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A few more tips which come in handy when you are just starting out in the world of birdwatching.

Birds don’t always look like they do in the guidebooks!

The image in the field guide was painted (or sometimes photographed) in perfect lighting conditions, using a specimen that had vibrant colors and a perfect plumage. You may run into these same conditions in the field, but don’t count on it. With variable lighting, changing plumages and plain old wear and tear on the feathers, a bird in the bush doesn’t always look like the bird in the book.

All species replace their feathers on an annual basis and many species have several different plumages as the bird matures from juvenile to breeding adult. So bear this in mind when you see a bird which looks kind of like the image in the field guide but not quite.

Keep an eye out for fugitive birds

Keeping birds as pets is a popular hobby. And farmers also keep birds in captivity, usually ducks, geese or game birds. Sometimes these captive birds will escape and attempt to live in the wilds.

With truly exotic birds, like parrots or other tropical birds, it can be obvious that they don’t belong as part of the normal bird population in your area. In that case, you should report the bird on the local bird hotline, an action which will guarantee a horde of experienced birders fanning out to try and identify the exotic escapee.

A bit more problematic are the species which resemble the native birds or who interbreed with them. Among the former group are the popular aviary birds, the finches. Some of the dull-colored pet finches can resemble the native finches that come to your feeder. However, there are usually traits which distinguish them as non-native birds, such as the color of the beak or legs.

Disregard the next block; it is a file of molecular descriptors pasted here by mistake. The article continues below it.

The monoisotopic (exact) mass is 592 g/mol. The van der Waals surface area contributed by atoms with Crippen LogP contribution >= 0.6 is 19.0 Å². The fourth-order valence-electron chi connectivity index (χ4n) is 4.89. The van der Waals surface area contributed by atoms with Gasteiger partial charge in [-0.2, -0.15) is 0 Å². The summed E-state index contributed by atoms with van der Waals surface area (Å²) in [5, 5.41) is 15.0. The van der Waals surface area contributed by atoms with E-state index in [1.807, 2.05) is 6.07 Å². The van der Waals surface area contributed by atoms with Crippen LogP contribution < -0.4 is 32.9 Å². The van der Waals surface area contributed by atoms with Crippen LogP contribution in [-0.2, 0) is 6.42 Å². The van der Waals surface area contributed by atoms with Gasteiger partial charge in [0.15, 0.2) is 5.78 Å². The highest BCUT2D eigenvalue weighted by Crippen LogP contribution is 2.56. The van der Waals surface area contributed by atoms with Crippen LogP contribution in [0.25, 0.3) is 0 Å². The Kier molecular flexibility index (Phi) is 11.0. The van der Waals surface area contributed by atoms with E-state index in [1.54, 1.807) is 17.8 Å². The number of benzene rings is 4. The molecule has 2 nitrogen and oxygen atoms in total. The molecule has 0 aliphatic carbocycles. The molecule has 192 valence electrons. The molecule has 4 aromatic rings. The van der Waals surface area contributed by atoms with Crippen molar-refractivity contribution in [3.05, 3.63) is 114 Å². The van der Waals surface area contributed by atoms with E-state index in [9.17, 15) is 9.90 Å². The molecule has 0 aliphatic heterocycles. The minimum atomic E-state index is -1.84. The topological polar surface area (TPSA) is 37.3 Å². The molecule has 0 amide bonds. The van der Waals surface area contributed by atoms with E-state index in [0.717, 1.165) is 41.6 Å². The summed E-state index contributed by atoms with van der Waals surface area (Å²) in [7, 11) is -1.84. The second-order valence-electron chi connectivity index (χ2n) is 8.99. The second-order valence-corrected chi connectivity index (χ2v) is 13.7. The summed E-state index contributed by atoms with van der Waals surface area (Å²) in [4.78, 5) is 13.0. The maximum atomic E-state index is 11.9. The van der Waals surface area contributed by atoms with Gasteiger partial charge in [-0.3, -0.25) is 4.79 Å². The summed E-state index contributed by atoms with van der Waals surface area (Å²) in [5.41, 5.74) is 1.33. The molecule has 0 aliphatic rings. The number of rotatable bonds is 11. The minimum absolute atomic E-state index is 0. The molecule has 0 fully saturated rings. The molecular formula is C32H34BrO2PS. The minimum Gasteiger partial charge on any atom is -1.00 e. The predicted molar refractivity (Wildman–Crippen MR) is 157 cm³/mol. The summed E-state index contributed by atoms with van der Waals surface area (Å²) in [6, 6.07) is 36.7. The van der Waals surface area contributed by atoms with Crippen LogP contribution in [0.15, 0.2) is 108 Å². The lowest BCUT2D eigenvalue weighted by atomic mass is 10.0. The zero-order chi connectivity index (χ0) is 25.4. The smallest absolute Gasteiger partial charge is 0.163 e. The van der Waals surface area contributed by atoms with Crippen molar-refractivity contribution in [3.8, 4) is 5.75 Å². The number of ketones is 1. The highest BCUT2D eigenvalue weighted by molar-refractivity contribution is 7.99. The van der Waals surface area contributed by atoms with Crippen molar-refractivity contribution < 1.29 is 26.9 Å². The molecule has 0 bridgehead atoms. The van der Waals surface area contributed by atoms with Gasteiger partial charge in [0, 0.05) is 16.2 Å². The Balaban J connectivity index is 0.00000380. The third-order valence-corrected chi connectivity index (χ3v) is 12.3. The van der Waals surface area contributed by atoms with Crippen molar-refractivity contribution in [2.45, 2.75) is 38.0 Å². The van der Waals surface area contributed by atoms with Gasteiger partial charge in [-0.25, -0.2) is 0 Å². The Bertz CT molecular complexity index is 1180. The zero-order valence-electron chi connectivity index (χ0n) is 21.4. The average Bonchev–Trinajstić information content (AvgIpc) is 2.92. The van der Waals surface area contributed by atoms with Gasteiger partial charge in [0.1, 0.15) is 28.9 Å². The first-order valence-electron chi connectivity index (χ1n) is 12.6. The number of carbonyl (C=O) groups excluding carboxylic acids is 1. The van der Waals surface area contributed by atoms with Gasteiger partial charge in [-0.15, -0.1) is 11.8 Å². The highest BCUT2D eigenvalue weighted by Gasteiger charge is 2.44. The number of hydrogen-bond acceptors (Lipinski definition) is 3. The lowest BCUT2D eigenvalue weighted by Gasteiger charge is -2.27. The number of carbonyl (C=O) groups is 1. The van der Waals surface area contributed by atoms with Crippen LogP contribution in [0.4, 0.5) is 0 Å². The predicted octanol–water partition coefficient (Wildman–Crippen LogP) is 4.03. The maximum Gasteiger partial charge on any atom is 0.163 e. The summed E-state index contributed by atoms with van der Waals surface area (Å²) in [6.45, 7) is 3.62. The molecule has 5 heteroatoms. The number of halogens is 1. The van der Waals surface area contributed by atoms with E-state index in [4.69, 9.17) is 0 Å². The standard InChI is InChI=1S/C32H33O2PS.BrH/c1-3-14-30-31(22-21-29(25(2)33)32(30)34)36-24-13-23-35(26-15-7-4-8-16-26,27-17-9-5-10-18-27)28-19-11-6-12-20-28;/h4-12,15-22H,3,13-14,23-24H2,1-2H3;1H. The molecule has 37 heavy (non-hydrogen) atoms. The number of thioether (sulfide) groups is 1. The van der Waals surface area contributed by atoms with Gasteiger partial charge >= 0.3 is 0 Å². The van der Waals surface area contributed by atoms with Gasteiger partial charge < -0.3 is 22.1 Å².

The most common instances of non-native birds interbreeding with native species include ducks and geese. It’s not unheard of for a group of experienced birders to stand at a pond for a considerable length of time, trying to determine if that distant duck is an unusually colored native species or a hybrid between a common species and a farm duck.

Albinos and leucism

As with every other animal group, birds are occasionally born as albino or leucistic birds. Albino birds have a complete lack of pigment in their skin and feathers. As a result, they are completely white. They are also very rare and seldom seen, as white animals cannot camouflage themselves and are thus, obvious targets for predators.

Birds that are partial albinos will have strange white patches on their plumage, a trait which can confuse birdwatchers looking for a uniform plumage color.

Leucistic birds are those with imperfect albinism, and as a result, their plumage is not white but looks as if it has been slightly white-washed. Leucistic birds that normally have a dark plumage, like blackbirds, magpies or crows, appear to have been slightly spray-painted with white. They are often referred to as ‘ghost birds’.

Fluffy birds

Birds have a very good way of conserving body heat when the weather turns cold; they fluff out their feathers. This has the same effect as covering your own body with a blanket; it keeps the body heat close to the body and prevents it from escaping into the air.